Our credit card balance is still much higher than it should be, even with us making major payments toward it. We went overboard at Christmas, with a laptop for my husband and a new desk for my home office for me, gifts for Baby Frugalista’s first Christmas, and also had bought a new TV stand with a hutch for our living room to replace the old unsafe stand meant for an old-school TV. While we have been upgrading our furniture in the past year, it’s the first time I’ve done so in 8 years. These new items are sturdy and well-made, and I hope they’ll last us 10-20 years. So they’re not everyday expenses. That being said, it’s time to put the credit cards on “freeze” and stop using them until our balance is paid off.

The good news is that about 2/3 of our credit card debt is at 0% interest through the summer. I’d originally wanted to pay it all off by March, but now I see that won’t happen. I could use some of our savings to pay it off, but I’d rather keep that account untouched because it’s our emergency and house-repair fund. Instead, I’ve been freelancing and selling a few of our old things, such as furniture pieces, and using that money to pay down the debt. I will have the one credit card that is charging us interest paid off by March, at least.

Little Bites

— Baby Frugalista is almost 1 year old! I can’t believe how quickly time flies. We’ll celebrate her Groundhog Day birthday with a little cake and thankfulness that our preemie is thriving — you’d never know she was only 4 pounds when she came home from the hospital.

— Also one year later, I’m finally getting closer to my pre-pregnancy weight. 14 pounds down, 10 to go. Not too shabby for doing it through the December holidays and all the food that comes with that time of year. I’ve also been jogging on the treadmill at the gym a few times a week, and I can do about a mile in one shot. Which is absolutely amazing, considering my previous record was 1/4 mile… at the age of 19. If I ever get pregnant again, I will NOT gain 45-50 pounds. And remember, I only had a 4.5-pound preemie!

— New year, new health insurance. And higher co-pays for my birth control pills. My husband’s employer claimed everything would stay the same, but I guess the prescription drug list is different for this company.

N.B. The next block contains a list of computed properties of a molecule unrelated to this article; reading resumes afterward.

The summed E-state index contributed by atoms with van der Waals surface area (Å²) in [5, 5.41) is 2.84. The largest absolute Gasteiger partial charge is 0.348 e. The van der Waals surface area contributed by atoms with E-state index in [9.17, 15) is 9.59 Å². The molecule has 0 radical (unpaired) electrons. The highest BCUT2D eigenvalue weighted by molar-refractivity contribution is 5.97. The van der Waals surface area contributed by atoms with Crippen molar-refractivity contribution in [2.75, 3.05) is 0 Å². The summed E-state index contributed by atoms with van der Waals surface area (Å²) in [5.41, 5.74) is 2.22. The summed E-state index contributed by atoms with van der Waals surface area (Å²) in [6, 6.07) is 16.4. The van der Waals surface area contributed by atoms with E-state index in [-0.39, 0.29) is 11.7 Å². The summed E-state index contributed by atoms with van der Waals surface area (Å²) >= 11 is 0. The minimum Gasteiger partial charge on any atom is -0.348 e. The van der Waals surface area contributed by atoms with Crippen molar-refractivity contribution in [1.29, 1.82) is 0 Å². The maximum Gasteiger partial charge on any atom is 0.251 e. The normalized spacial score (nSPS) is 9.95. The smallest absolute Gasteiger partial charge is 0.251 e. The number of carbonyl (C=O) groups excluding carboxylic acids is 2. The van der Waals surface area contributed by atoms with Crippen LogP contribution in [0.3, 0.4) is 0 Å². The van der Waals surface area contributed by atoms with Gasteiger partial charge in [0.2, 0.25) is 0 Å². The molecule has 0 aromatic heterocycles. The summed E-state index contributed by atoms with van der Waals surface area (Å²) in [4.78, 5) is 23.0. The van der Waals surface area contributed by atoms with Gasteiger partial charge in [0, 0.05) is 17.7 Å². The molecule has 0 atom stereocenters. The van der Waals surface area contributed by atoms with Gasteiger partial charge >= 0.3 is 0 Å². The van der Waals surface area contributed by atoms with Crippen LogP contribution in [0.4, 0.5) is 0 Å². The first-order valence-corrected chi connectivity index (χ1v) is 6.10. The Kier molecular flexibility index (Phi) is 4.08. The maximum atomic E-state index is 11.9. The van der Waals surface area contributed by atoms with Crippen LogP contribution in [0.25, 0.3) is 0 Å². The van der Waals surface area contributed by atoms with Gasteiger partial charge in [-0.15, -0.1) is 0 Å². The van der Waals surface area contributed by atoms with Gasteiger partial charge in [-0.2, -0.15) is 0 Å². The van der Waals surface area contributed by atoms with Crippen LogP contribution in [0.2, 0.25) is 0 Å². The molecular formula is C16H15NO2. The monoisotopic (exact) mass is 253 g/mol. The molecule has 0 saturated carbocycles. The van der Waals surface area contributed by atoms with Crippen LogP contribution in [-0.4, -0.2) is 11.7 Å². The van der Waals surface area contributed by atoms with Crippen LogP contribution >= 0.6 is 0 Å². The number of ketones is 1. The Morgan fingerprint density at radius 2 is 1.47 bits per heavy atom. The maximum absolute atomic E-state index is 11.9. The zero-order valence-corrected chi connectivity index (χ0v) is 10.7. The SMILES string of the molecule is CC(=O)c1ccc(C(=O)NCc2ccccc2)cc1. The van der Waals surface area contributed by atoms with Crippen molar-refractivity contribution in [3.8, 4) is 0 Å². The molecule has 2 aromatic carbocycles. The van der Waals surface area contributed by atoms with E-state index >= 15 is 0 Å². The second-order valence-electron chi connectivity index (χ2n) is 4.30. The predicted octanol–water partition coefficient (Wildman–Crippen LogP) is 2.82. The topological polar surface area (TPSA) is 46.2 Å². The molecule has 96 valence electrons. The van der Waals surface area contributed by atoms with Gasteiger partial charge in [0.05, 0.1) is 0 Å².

I Missed a Credit Card Payment

True confession: I missed a credit card payment. Oops.

I’ve never missed a credit card payment before…NEVER. It’s embarrassing to admit, never mind to blog about it.

How did it happen, you ask? Well, it’s not that I forgot it. On the contrary, I thought I had paid the bill through my online billpay portal. But instead of paying this particular credit card creditor, I mistakenly entered the payment into the wrong payee field. And I didn’t notice it until I’d logged back into our online banking — 3 days AFTER the due date. I immediately sent the payment to the correct creditor, but it was technically late.

If he’s reading this, I know exactly what my father is thinking at this moment: “This is why I still mail my bills!” True, it’s hard to screw up and pay the wrong creditor when you’re writing a check and mailing it, but you could always write out the check to the wrong company… right?

My Punishment

The creditor charged me a $15 late fee, which was the minimum payment due, and upped the next month’s minimum to $33, plus the $15 from the previous month, for a total of $48 due. As a rule of thumb, I pay much more than the minimum payment, so it’s not an issue.

The payment wasn’t 30 days overdue, so I’m hoping it doesn’t get reported to the credit agencies — that would suck. But I don’t plan to need any credit anytime soon, and the last time I checked, my credit scores hovered around 800 for all three agencies.

A Debt Confession

Since the baby’s been born, I’ve been using our credit cards. And not just lightly — I’ve racked up about $3,300 in debt in 3 months.

Flame away.

We had no credit card debt prior to Baby Frugalista’s unexpected arrival, but then there were costs. About $2,500 in hospital and doctor bills, baby items to be purchased (we were caught unawares with her early arrival), and formula. I was due for a new eye exam, glasses and contacts, as I was on my last pair of contacts and needed a new prescription to order more — that came to $625.

There were other items that weren’t truly necessary, but I had planned to purchase them as part the house renovations that were underway at the time of Baby Frugalista’s birth. So I wound up with $160 in curtains to match the new sofa and loveseat (which were paid off already), and a new $110 comforter set for our renovated bedroom. Our house was so out of sorts that I “needed” to get it into some order, despite all of the baby stuff going on.

Since I’m taking 6 months off for maternity leave, I decided that rather than deplete our cash-on-hand, it was better to use a little “plastic loan” in the meantime. I’m making more than the minimum payments but not aggressively paying it down as I normally would. I do intend to pay it off in about 6 months.